Verizon executives in Tampa Bay are informally telling employees that they should be speaking English only when on the job.
Not because Verizon has an English-only policy at work — it doesn’t — but because speaking Spanish at work when not absolutely necessary can make nearby English-only speakers feel excluded.
This topic came to a head recently in Tampa when three employees of a Verizon dispatch center were speaking Spanish together, and another employee made a complaint because she felt excluded. The tri-lingual newspaper La Gaceta first reported on the incident this week, telling the story of Margaret Hess, a Verizon employee of 33 years who was asked to speak only English with her co-workers.
Verizon spokesman Bob Elek confirmed the incident, and described the company language policy this way.
“Generally, we tell employees they can speak Spanish (or any other language) on break, lunch or any time away from the work area,” he wrote in an official statement. However, when employees are on the dispatch center floor or other work setting, they should speak English, he said. This promotes “positive employee relations” because it’s courteous to co-workers, and employees should be “mindful” of making others feel uncomfortable, Elek said, “not because they’re speaking Spanish’, but because for some it can create a feeling of separation versus inclusion.”
Elek said that Verizon absolutely encourages employees to speak Spanish as part of their jobs – when it’s necessary to communicate with customers or for other business reasons.
This issue “pops up all the time because there’s friction between cultures,” said Tony Morejon, a cultural affairs liaison for Hillsborough County. “I encourage people to learn English ... but some employees are going to resent this kind of rule. Some will say they won’t speak Spanish for business purposes unless they’re required to, because they feel used. Like ‘Oh when you want me to speak Spanish you say do that, but not other times.’”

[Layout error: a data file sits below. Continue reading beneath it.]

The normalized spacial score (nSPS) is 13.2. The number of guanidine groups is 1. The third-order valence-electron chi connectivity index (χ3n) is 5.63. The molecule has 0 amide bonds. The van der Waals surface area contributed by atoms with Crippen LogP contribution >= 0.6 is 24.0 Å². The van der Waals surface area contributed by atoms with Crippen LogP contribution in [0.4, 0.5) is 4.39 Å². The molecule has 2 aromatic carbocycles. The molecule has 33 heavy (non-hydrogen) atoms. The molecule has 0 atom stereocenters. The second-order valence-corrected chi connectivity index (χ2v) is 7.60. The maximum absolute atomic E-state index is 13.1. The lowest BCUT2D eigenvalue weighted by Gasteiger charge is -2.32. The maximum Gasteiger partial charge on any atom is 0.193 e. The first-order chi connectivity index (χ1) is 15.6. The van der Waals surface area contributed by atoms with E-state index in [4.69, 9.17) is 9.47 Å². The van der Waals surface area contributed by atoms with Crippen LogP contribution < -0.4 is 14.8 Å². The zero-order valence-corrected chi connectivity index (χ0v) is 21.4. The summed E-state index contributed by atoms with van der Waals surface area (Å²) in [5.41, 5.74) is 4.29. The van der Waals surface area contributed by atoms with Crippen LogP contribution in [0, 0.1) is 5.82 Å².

Guidelines from the Equal Employment Opportunity Commission allow a company to have a narrowly tailored policy requiring English in the workplace, so long as the policy is not adopted with an intent to discriminate, said Reed Russell, a partner with the law firm of Phelps Dunbar and a former legal counsel to the Equal Employment Opportunity Commission.
Companies can require English in many places and times for reasons like workplace safety, efficiency and “harmony,” or official communications.
“Where employers get into difficulty with the EEOC is if the rule is overbroad,” he said, for instance an English-only rule on all company grounds at all times. “This is one of those issues that gets a lot of discussion, but there are not that many EEOC charges or lawsuits filed. It gets a lot of people agitated on both sides of the issue. Some say such a policy is racist or mean-spirited. Others say you should only speak English in America.”
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